Soloing against 2-3 opponents:
You generally want to turn the aura off so the creepwave will reach your tower and you can cs more safely.

If they decide to deny creeps really hard so the lane doesn’t move, you can turn the aura on and stay in a safe position near your creeps. This causes the wave to push into their tower which kills your creeps quickly. This brings back the equilibrium closer to your side.

If their heroes are more pushing oriented, you have to gauge their pushing abilities. Sometimes you can get away with leaving aura off until they reach the tower and then turn it on and use your aoe spells to help clear the creeps. If it’s some early aggressive mass summon push you probably want to leave your aura on at all times.

Often, you will encounter the enemy pulling creeps. I usually turn on the aura at this point and try to chip away at the tower as much as I can. If you want to put in the effort, you can toggle Bas on and off randomly. This makes it extremely difficult for the enemy hero to last hit under the tower.
NOTE: These things may not be possible if you’re up against a trilane.

Assuming the pull camp wasn’t stacked, the creeps will likely double up and start heading to your tower. I typically have my aura on to try and make the wave smaller before it arrives. This gives the enemy less creeps to tank the tower which means two good things: They have less time to attack the tower, and if they decide to dive you, they might not have enough creep support to take the tower hits.

Solo vs Solo:
You generally want to turn the aura off so the creepwave will reach your tower and you can cs more safely.

Again, if they are outlaning you and controlling the creeps with mass denies, you can turn on aura so the wave runs into their tower and bounces back.
If you think you can get a kill by diving their tower, be sure to turn your armor aura on so creeps can tank tower.

Although Bas isn’t too common for solo mids, you can turn it on a bit before rune spawns so the wave pushes and you can go grab it.

Dual or Trilaning vs Solo:
Pretty simple guidelines. If you aren’t planning on a fast push, keep aura off so you can cs and threaten kills. Aura on if you are pushing or decide to dive them at their tower.

Dual/Trilane vs Dual/Trilane:
See: “Soloing against 2-3 opponents” and “Dual or Trilaning vs Solo”.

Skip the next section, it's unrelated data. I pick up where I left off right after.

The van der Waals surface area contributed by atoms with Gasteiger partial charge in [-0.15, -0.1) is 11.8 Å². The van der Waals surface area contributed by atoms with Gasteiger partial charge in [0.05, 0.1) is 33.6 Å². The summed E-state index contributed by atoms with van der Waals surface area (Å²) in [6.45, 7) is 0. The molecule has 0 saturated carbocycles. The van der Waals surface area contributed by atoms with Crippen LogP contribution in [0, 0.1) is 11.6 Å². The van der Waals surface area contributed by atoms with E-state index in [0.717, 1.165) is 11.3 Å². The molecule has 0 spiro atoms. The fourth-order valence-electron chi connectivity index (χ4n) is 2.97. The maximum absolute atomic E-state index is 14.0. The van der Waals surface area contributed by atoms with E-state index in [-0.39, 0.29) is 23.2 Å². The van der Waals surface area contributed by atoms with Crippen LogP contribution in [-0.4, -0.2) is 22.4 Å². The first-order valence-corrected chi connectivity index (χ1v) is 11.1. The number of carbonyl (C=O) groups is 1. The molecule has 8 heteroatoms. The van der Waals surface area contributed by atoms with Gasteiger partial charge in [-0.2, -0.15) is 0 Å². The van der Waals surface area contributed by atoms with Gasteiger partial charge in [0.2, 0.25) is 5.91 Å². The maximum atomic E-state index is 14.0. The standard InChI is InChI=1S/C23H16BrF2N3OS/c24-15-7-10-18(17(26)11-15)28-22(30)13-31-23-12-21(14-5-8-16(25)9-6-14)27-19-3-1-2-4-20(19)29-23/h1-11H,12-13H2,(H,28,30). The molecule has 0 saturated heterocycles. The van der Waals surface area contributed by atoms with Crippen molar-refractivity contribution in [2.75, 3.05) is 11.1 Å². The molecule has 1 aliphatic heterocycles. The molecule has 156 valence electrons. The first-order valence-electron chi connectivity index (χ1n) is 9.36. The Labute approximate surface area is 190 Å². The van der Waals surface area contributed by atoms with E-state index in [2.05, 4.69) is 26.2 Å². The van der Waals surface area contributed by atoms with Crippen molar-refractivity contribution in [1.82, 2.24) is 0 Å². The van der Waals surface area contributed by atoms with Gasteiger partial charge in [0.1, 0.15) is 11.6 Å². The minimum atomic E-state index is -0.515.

The same rules will apply.

This pretty much covers all laning scenarios. Bas use in the mid and lategame stages is fairly straightforward.

-Turn it on if your team is pushing.

-If there’s not much going on, keep the aura off so creeps stay near you.

-If you’re farming and the enemy team gathers for a push, assess whether you need to tp immediately to defend or not. If your team can handle it without you, turn on the aura and push hard. It puts pressure on the opposing team and forces them to make a decision. They can either continue their push, in which case you can take their tower. Or they can defend and you can run away when 5 heroes suddenly go missing from lane.
If they send one hero to deal with you, that’s okay too since your team can probably fight 4v4 and you can tp in to help also.

Proper Basilius usage can grant you a huge advantage and a lot of players have it idly sitting in their inventory. Of course, these things apply to Ring of Aquila as well. It may take a bit of effort and thinking at first to abuse the aura but after a while it becomes automatic and is a great asset to your gameplay.

Tuesday, April 10, 2012

Why You Suck At Support

30 minutes into the game and you’re a 0-7 CM with nothing but boots, a magic wand, and a tp. A team fight breaks out and you go in to nova and frostbite but you die instantly as you get caught in all the AOE flying around.
While waiting to respawn, you realize you’re a walking feed machine and debate whether you should just sit in the fountain for the rest of the game rather than give the enemy team free gold and exp.
And worse, you have no idea how you ended up in this situation.
This is a very common scenario among players that are new to the support role. Even experienced support players may find themselves in this situation from time to time.
It is largely a result of something I like to call the “Autopilot Support”.

What is the Autopilot Support?
Basically it’s when you are playing a support and blindly follow a set of guidelines without taking the context of what’s happening in the game into account.

These are the main guidelines that lead most support players to their doom:
1. Buy chick and wards. Upgrade the courier as well.
2. Let your carry have all the cs while you harass the opponents and deny.
3. Roam around the map and gank.
4. It’s better for you to die instead of someone else.

The list is exactly what a support should be doing which is why it’s hard to avoid falling into the trap. You get a false sense that you are being useful while in reality it’s not the case.